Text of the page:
Blind Source Separation
Blind source separation
Blind source separation (BSS) is a very effective mathematical method to analyze data which are modeled as the linear combination of elementary sources or components. The underlying linear model used so far in BSS is the instantaneous linear mixture model :
Following this model, each observation is modeled as the linear combination of the same sources plus some noise/perturbation term. The goal of BSS is to jointly estimate the mixing matrix A and the sources S. This yield an inverse problem that is clearly ill-posed. Attempting to make this problem better posed is classically done by assuming further a priori information about either the sources and/or the mixing matrix.
Since the beginning of the 90s, this problem has been well studied in statistics yielding the famous ICA framework (Independent Component Analysis). In the beginning the XXI-st century, fostered by recent advances in harmonic analysis and statistics, the sparsity of the sources has been put forward as an efficient way to disentangle between the sources.
Based on the concept of morphological diversity, the Generalized Morphological Component Analysis (GMCA) algorithm allows for the separation of sources which are sparse in any signal representation (orthonormal, redundant, ... etc). It has been proved to be quite robust and performs very well to process noisy data. In a nutshell, the GMCA algorithm tackles the following optimization problem:
This problem is solved using iterative thresholding algorithms with an particularly. An exhaustive description of the GMCA algorithm can be found in this review article.
- Astrophysics and Cosmology: the analysis of the Planck data has probably been one of the major application of BSS in astrophysics. In this scope, the estimation one of the cosmology graals, Cosmological Microwave Background (CMB), mandates the use of BSS methods to disentangle between the cosmological signal and the foregrounds. To that end, the L-GMCA algorithm has been specifically desgined to tackle the estimation of the CMB map from the Planck data. In contrast to the standard GMCA algorithm, the L-GMCA builds upon a new modeling of multiscale data where the linear mixture model is local rather than global and applied at various scales.
- Hyperspectral unmixing: The GMCA algorithm has been further extended to process hyperspectral data. In contrast to usual multispectral data, the number of observations can be large (~100) in the hyperspectral case. Furthermore, the columns of the mixing matrix A are generally related to the electromagnetic spectra of the sought-after components; these spectra generally exhibit some regularities/structures which have sparse distributions in an adequate signal representation (e.g. wavelets). In the hyperspectral case, the HypGMCA algorithm further enforce the sparsity of the sources as well as the sparsity of the columns of the mixing matrix. A description of the HypGMCA algorithm as well as an illustration on Mars Express data are presented here.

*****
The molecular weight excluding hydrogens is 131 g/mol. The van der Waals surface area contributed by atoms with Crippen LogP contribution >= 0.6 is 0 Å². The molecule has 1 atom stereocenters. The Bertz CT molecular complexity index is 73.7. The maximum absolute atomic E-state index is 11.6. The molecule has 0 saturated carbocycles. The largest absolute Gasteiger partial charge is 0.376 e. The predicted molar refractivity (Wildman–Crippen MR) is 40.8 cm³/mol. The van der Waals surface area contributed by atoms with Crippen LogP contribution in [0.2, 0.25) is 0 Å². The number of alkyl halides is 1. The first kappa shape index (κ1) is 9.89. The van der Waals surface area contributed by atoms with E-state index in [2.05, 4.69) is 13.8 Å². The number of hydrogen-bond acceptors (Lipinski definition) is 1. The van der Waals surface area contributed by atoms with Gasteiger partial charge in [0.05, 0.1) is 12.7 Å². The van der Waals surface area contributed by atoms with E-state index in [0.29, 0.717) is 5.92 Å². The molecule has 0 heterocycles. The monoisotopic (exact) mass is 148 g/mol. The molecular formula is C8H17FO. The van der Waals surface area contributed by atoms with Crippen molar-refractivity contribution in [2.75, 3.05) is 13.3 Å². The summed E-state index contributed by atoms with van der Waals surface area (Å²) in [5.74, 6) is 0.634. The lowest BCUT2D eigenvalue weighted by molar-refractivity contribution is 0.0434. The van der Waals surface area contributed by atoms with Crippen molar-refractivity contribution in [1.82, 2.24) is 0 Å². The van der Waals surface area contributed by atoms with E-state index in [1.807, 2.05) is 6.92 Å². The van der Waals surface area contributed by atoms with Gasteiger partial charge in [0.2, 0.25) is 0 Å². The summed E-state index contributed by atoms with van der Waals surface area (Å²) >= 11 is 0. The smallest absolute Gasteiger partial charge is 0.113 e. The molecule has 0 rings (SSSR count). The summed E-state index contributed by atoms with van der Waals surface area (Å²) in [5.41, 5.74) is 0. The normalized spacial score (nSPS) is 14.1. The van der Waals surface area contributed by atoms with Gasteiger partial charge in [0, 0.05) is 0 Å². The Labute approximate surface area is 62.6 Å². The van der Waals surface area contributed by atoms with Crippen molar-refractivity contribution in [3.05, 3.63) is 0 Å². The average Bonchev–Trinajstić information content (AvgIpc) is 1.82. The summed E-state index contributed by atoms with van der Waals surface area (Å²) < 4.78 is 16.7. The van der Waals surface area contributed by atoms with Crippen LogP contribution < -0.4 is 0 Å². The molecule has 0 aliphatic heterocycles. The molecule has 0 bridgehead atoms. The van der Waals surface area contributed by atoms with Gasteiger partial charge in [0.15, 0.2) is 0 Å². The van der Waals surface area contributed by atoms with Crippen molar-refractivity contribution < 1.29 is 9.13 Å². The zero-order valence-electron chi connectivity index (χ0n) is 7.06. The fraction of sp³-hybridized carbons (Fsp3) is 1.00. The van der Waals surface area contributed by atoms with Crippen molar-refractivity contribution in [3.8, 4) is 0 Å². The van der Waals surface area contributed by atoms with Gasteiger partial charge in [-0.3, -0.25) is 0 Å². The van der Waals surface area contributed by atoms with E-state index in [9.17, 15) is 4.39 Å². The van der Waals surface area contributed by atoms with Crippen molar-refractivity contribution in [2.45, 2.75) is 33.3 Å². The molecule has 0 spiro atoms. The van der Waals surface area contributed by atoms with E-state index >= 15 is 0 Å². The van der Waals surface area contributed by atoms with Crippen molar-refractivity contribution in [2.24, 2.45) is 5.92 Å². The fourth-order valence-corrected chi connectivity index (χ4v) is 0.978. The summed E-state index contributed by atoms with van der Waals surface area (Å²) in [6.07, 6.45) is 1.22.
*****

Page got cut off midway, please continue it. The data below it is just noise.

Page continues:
- Sparse non-negative matrix factorization (NMF) is a very active field in machine learning. However, properly enforcing sparsity together with non-negativity is non-trivial. The GMCA has recently been extended to handle both constraint in a proper way thanks to recent advances in optimization and more precisely in proximal calculus. Further details can be found at this location.
- Robust sparse BSS: While real-world data are often grossly corrupted, most techniques of blind source separation (BSS) give erroneous results in the presence of outliers. We propose two robust algorithms, coined rGMCA and rAMCA, that jointly estimate the sparse sources and outliers without requiring any prior knowledge on the outliers. More precisely, they use an alternative weighted scheme to weaken the influence of the estimated outliers. The latest rAMCA algorithm, based on AMCA, provides good performances in terms of accuracy and reliability, both in the determined and over-determined case. Further details can be found in this report.
Current research at LCS focus on dealing with more complex data modeling (e.g. spectral variabilities, Poisson statistics, etc.) as well as understanding how to design a reliable and yet effective optimization framework for tackling sparse BSS problems. The latest advances can be found at this location.
Our sparse BSS softwares are available at this location.